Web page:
Here’s a different way to look at this patent: it could be a huge PR stunt by Google. With that in mind don’t go running away telling your boss the end is nigh and we need a new paid search strategy (like some have done with a certain Google +1 post).
Setting up a Yelp business page is relatively straightforward. It does require a lot of waiting and confirming.
Like Google, Yelp tends to change its processes quite a bit. For example prior to writing this post you would have had to confirm your business with Yelp via a phone call and a pin. Now, however, it goes off to a mysterious place where – from a remote location nowhere near your business – a person decides whether you are a real business or not. I’m not sure how this method could work better than calling the business. But, hey, who am I to argue.
As usual I’ll be providing screen shots of all the pages you’ll see in the process so you can be fully prepared.
This is a 13 step process which includes verification to setup a Yelp business listing. You need a fair amount of copy in the form of:
Specialism of the business
History of the business
A bit about the owner
As with Google Places you’ll need photos.
The verification process takes a few days. You’ll receive an email which will tell you to login and set up your account.
Calling it a business section makes it sound very official but you don’t need to pay for this service.
To get to the business centre good to the footer of the page and under Help and click on Business Support Centre to add a business to yelp. Then click the big red button to get to the details page where you will fill out contact details.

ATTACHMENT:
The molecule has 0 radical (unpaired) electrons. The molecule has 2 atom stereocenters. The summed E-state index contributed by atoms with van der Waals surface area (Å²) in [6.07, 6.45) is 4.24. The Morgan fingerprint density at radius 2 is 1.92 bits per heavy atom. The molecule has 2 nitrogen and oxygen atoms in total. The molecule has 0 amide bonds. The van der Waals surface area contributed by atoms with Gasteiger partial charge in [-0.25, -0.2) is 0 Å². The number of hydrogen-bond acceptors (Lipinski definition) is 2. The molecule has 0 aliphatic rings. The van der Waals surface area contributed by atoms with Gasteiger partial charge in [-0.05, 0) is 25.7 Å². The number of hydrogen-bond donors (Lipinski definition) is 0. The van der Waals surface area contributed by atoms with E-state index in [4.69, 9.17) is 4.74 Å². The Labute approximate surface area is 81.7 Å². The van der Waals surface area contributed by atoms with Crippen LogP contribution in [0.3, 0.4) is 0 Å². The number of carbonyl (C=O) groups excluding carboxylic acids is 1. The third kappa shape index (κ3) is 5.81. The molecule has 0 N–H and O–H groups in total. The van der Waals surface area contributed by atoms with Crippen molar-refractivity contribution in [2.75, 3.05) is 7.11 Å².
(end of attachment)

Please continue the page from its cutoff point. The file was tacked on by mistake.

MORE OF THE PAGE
Another nonsense page with a big red button you need to click again.
Now we are getting to the nitty-gritty. Input your business name and location and look it up. If it appears you need to claim your listing. If not, go to the bottom and click ‘add my business to yelp’.
Fill out the form with the appropriate details and click add.
Now check the email account that you entered for the verification email. Follow the process outlined in the email.
After verifying your account you will need to wait until the details you entered are manually checked by Yelp. This can take a while, at least a week.
Once you get your manual verification email you will be sent to this page. Login.
Now the fun starts. Get your copy and images to hand. Click the big red button in the lower middle of the page.
What you need here is a bit of copy explaining what your services are. Keep it short, sweet and to the point.
Add some photos of your business, logos or maybe the dishes or work you’ve done in the past.
In this section you’ll want to talk about how your business was formed. The ethics, standards etc.
Because the nature of Yelp is local you are expected to have a little blurb about the owner. A ‘get to know the boss’ section.
YAY! We’ve completed the setup process! You can go in and add extra information, tweak or refresh whatever is there whenever and as often as you like.
It’s a bit of a process but..
Just like an episode of Strictly, setting up Yelp requires a lot of steps, but it really doesn’t take long if you have your copy and images at hand.